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State aid aims to cut Jackson crime; Gipson denounces ‘war’

May 4, 2022 GMT
Hinds County District Attorney Jody Owens, center, stands with Lt. Gov. Delbert Hosemann, right, and a delegation of Hinds County legislators, supervisors, lawmen, and U.S. Rep. Michael Guest, R-Miss., and speaks to reporters about the Hinds County Public Safety Initiative, a project they believe will address crime in Hinds County through temporary judges, assistant district attorneys, and public defenders, Wednesday, May 4, 2022, in Jackson, Miss. (AP Photo/Rogelio V. Solis)
Hinds County District Attorney Jody Owens, center, stands with Lt. Gov. Delbert Hosemann, right, and a delegation of Hinds County legislators, supervisors, lawmen, and U.S. Rep. Michael Guest, R-Miss., and speaks to reporters about the Hinds County Public Safety Initiative, a project they believe will address crime in Hinds County through temporary judges, assistant district attorneys, and public defenders, Wednesday, May 4, 2022, in Jackson, Miss. (AP Photo/Rogelio V. Solis)
Hinds County District Attorney Jody Owens, center, stands with Lt. Gov. Delbert Hosemann, right, and a delegation of Hinds County legislators, supervisors, lawmen, and U.S. Rep. Michael Guest, R-Miss., and speaks to reporters about the Hinds County Public Safety Initiative, a project they believe will address crime in Hinds County through temporary judges, assistant district attorneys, and public defenders, Wednesday, May 4, 2022, in Jackson, Miss. (AP Photo/Rogelio V. Solis)
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Hinds County District Attorney Jody Owens, center, stands with Lt. Gov. Delbert Hosemann, right, and a delegation of Hinds County legislators, supervisors, lawmen, and U.S. Rep. Michael Guest, R-Miss., and speaks to reporters about the Hinds County Public Safety Initiative, a project they believe will address crime in Hinds County through temporary judges, assistant district attorneys, and public defenders, Wednesday, May 4, 2022, in Jackson, Miss. (AP Photo/Rogelio V. Solis)
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Hinds County District Attorney Jody Owens, center, stands with Lt. Gov. Delbert Hosemann, right, and a delegation of Hinds County legislators, supervisors, lawmen, and U.S. Rep. Michael Guest, R-Miss., and speaks to reporters about the Hinds County Public Safety Initiative, a project they believe will address crime in Hinds County through temporary judges, assistant district attorneys, and public defenders, Wednesday, May 4, 2022, in Jackson, Miss. (AP Photo/Rogelio V. Solis)

JACKSON, Miss. (AP) — Mississippi will spend money to try to alleviate a logjam of court cases in and around the capital city of Jackson — an effort that comes in response to increased crime during the COVID-19 pandemic.

“We are incredibly thankful for this new initiative that is going to help us prosecute crimes in a more timely manner in Hinds County and ultimately, we hope, reduce the crime rate,” Hinds County District Attorney Jody Owens said in a news release Wednesday.

Hinds County, which is home to Jackson, had more than 2,700 open court cases as of this week.

Legislators budgeted money for additional staff at the Hinds County district attorney’s office, and for additional public defenders and temporary special judges in Hinds County, starting July 1. The judges will be appointed by the state Supreme Court.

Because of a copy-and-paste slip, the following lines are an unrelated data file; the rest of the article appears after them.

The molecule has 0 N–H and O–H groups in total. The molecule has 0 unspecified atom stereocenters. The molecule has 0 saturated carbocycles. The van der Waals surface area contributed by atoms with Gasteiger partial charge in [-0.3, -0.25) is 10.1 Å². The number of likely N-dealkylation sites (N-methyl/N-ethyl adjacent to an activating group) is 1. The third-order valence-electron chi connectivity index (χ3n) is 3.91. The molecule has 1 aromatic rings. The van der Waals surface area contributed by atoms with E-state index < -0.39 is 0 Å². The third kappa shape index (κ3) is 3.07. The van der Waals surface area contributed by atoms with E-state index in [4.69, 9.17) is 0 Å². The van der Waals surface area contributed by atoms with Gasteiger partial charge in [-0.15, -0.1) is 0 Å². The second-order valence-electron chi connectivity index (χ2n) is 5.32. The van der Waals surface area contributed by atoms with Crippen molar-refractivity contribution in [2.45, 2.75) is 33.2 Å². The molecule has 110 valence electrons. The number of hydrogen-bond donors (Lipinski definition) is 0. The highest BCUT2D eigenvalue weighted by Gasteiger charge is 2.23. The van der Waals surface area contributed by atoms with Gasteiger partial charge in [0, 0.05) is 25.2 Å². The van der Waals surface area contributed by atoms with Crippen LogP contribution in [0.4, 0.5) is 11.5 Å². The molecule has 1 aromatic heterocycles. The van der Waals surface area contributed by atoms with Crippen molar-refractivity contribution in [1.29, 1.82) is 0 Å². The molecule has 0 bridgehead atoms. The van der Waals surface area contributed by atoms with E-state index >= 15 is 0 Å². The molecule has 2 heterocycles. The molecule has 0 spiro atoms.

Legislators also approved funding for the Capitol Police to hire 37 new officers, bringing its total to 150 officers. Capitol Police patrol areas around state government buildings in and near downtown Jackson.

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“People from around the state come to the capital city for medical care, jobs, recreation, events and school field trips, but crime and violence jeopardizes these lawful activities,” said Lt. Gov. Delbert Hosemann said in the news release.

House Speaker Philip Gunn said Mississippi’s economy cannot thrive if people live in fear in the capital city.

“Economic growth cannot occur when private capital is worried about investing here,” Gunn said. “Our universities and colleges here cannot attract the best talent when there is violence in the streets.”

Owens, Hosemann, Gunn and others spoke Wednesday at the Capitol, hours after Mississippi Agriculture Commissioner Andy Gipson held his own news conference about crime in Jackson.

Gipson denounced the barrage of gunfire that erupted late Saturday in a parking lot by the state fairgrounds, where people were attending the Mississippi Mudbug Festival sponsored by the state Department of Agriculture and Commerce. The fairgrounds are less than a mile from the Capitol building.

“We — I, you and all the law-abiding citizens and the stakeholders of this city — we are at war with the criminal element in this city. Nothing less than war,” Gipson said. “They have declared war. It is up to us to finish it.”

Hinds County Sheriff Tyree Jones said late Saturday that a law enforcement officer shot and killed one of the teenagers suspected of firing shots. Aggravated assault charges have been filed against two other teenagers.

The second annual festival — a spring celebration of crawfish, live entertainment and amusement park rides — shut down after the shootings.

Gipson said Wednesday that more than two dozen certified law enforcement officers were working during the festival, but he said he would not release details about fairgrounds security.

“When you’re at war, you don’t give you battle plan to the enemy,” Gipson said. “We do have security plans here for every event.”